pipeline.corante.com/archives/2011/12/12/dont_dose_that_patient_until_you_pay_up.php

Permalink to Comment

15. SP on March 20, 2012 1:14 PM writes...

14- No, it's a well known problem that supposedly identical cancer cell lines in different labs can be very different, making it hard to reproduce results. Passage number, mutation, and unfortunately contamination are all things confounding reported results.
That said, it's important to distinguish "driver" mutations from "passenger" mutations. A lot of mutations are just picked up by the general instability of a cancer cell and are along for the ride and probably don't affect the underlying sensitivity of the cells. Unfortunately, when you treat with a drug you select for the few mutations that do result in resistance. That's how Darwin said it works.

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16. newnickname on March 20, 2012 1:25 PM writes...

@14 and 16: I posted on Mar 12 ("Brute Force"):

Cell pathologist Gerald B Dermer has long argued that cell-based cancer research is a losing proposition. See his book The Immortal Cell (not to be confused with the life extension book with the same title by Michael D West of Advanced Cell Technologies in Marlboro).

(As I recall, he had trouble getting his research funded because of this criticism of the mainstream.)

Permalink to Comment

17. barry on March 20, 2012 1:32 PM writes...

one big lesson many of us haven't yet taken from the Gleevec story is that it's very effective in early CML when there's just the BcrAbl ("philadelphia chromosome") defect, and inefficacious in later (blast crisis) disease. That first recombination even makes the genome unstable and mutations snowball after that. Some of those mutations are lethal. We don't see those cells. A few of those mutations are beneficial to the cancer. These come to dominate the cells we do see when we do late biopsy.

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18. Anonymous on March 20, 2012 1:51 PM writes...

#16 -- Driver mutations are certainly a cause for the hope that just attacking them would cure (or slow down) cancer. But look at this

[ Nature vol. 458 p. 721 '09 ] 350/22,000 protein coding genes show recurrent somatic mutations in cancer with strong evidence that they contribute to cancer development. 35/350 can be found in the germ line where they cause familial cancer syndromes. Some (p53) are found in many cancers, while others are restricted to one type of cancer. 315/350 are dominant.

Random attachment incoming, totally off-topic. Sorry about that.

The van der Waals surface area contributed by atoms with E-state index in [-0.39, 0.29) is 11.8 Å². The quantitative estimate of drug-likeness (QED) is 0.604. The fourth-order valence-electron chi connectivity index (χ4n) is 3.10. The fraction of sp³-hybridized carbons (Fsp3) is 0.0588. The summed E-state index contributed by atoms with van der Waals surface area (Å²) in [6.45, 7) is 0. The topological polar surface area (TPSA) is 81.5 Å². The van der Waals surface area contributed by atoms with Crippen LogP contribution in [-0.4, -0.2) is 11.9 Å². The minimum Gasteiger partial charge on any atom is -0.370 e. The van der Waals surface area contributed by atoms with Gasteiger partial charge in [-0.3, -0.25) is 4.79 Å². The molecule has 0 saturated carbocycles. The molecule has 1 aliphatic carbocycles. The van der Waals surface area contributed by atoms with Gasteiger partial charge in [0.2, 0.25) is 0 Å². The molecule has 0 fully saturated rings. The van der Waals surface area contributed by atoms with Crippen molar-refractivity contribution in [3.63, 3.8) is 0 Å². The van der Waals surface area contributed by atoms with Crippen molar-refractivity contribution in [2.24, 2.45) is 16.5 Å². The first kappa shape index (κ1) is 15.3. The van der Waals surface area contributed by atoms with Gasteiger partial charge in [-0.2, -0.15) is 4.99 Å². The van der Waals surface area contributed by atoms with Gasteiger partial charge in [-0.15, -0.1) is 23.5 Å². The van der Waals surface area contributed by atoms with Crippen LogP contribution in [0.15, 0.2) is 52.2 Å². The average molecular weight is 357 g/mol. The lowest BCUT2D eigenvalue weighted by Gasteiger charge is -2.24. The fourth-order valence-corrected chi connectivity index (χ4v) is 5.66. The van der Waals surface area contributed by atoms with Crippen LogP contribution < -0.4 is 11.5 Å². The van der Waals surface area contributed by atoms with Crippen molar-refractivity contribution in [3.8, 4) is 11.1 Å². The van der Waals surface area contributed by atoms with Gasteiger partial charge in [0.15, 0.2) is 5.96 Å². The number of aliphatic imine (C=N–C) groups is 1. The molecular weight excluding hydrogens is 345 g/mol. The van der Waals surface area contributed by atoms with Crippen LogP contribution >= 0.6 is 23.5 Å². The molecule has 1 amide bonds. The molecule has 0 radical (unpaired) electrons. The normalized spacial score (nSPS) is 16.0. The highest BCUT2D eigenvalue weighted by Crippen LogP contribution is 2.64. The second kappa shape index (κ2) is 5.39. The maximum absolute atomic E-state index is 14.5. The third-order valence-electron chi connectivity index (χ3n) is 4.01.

The work gives evidence that there are 'many more' driver mutations than can be accounted for by known cancer genes. The drivers are distributed across a large number of genes, each of which is mutated infrequently, 'suggesting' that the repertoire of somaticlly mutated human cancer genes is much larger than the 350 cited above.

If a few driver mutations are a cause of a particular type of cancer (say lung), then mutations in all should be found in samples from multiple patients. Sadly, this is not the case. This has been shown again and again.

There has been significant criticism of the cancer genome atlas as a waste of money, but has certainly shown this.

Permalink to Comment

19. luysii on March 20, 2012 1:52 PM writes...

#16 -- Driver mutations are certainly a cause for the hope that just attacking them would cure (or slow down) cancer. But look at this

[ Nature vol. 458 p. 721 '09 ] 350/22,000 protein coding genes show recurrent somatic mutations in cancer with strong evidence that they contribute to cancer development. 35/350 can be found in the germ line where they cause familial cancer syndromes. Some (p53) are found in many cancers, while others are restricted to one type of cancer. 315/350 are dominant.

The work gives evidence that there are 'many more' driver mutations than can be accounted for by known cancer genes. The drivers are distributed across a large number of genes, each of which is mutated infrequently, 'suggesting' that the repertoire of somaticlly mutated human cancer genes is much larger than the 350 cited above.

If a few driver mutations are a cause of a particular type of cancer (say lung), then mutations in all should be found in samples from multiple patients. Sadly, this is not the case. This has been shown again and again.

There has been significant criticism of the cancer genome atlas as a waste of money, but has certainly shown this.

Permalink to Comment

20. johnnyboy on March 20, 2012 2:27 PM writes...